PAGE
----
If your dog was lost or ran away would he be returned to you? Of course, there are no guarantees in life, but you could always help your odds by getting your dog microchipped. Don’t like the idea? That could be because you don’t fully understand what a microchip is or how it works. Or maybe you are against the idea of tagging your pet. Well, if you never plan to microchip your dog, you may want to keep a close watch on him because if he is picked up by animal control he may come back to you with a microchip, whether you like it or not.
“When Gabriela Dorame of Fullerton, Calif., got a German shepherd puppy named Bolto last year, she and her kids decided to have a microchip implanted in the dog with an identification number that makes it easy to reunite lost pets with owners. It paid off a day later when the rambunctious puppy bolted through an open door. ‘Animal control officers found the dog, scanned him and knew immediately where he belonged,’ Dorame said.”
Sound like a topic and story you have heard lately? That’s probably because this story and talk about microchips have been in the news this summer due to a bill introduced by State Sen. Ted Lieu, D-Torrance. The bill would require all animal shelters to microchip every dog and cat adopted or claimed from an animal shelter. According to the ASPCA, of dogs that end up in the animal shelter, only 15 – 20% are returned to their owners. Most of those dogs were identified with tags, tattoos, or microchips. According to Cities and Counties Annual Reports submitted to the California state controller, “California taxpayers pay about $300 million every year to impound 1 million dogs and cats, house them, and euthanize half of them.” Lieu and other lawmakers believe this microchip law could save money by cutting costs at shelters and grossly increasing the return to owner percentage to 75%.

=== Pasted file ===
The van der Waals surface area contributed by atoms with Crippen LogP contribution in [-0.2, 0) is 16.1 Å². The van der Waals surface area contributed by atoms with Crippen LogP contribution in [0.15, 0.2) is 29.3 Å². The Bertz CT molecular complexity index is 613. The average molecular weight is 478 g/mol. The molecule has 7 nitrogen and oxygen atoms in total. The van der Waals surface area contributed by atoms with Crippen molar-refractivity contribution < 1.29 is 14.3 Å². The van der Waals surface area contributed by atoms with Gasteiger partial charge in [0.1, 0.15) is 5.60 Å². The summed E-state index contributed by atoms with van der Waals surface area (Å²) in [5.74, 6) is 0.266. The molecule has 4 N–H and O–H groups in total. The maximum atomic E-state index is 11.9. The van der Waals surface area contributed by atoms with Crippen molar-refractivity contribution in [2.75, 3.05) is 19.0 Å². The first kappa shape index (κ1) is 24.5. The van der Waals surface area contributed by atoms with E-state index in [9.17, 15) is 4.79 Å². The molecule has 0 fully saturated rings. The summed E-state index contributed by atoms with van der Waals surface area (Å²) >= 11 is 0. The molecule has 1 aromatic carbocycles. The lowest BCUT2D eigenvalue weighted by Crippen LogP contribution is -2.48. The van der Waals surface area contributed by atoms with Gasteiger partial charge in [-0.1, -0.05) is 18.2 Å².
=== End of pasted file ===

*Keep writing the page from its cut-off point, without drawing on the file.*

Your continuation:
Of course, California is not the only state making laws around pet microchips. Illinois Governor Pat Quinn, signed a measure into law this month requiring shelters to scan for a microchip at least once within 24 hours of receiving a dog or cat. The shelter must scan for a microchip again before an animal can be adopted, moved to another facility, or euthanized. Workers are also required to do a physical inspection for tags, tattoos or any other identification that would help find the pet’s owners. And while a few states like Illinois now require shelters to scan, no state has been able to require shelters to microchip. Sharon Curtis Granskog, spokeswoman for the American Veterinary Medical Association, says, “New York has introduced a bill every year, including this year, that would make microchipping dogs mandatory.” But every effort has failed so far. Granskog says of the California bill, “If passed, the measure would be the first of its kind enacted in the U.S.”
While microchips are very helpful in reuniting dogs with their owners they should not be mistaken for a GPS or tracking device. Statistically, of the dogs that end up in the shelters with a microchip already, only 3 out of every 4 dogs have current owner information registered with their microchip. In other words, you need to call the microchip company and register the microchip ID number under your name and address. Otherwise, your dog’s microchip is useless. For more information on microchips (how they work, how much they cost, etc.) check out my next article: Microchips 101.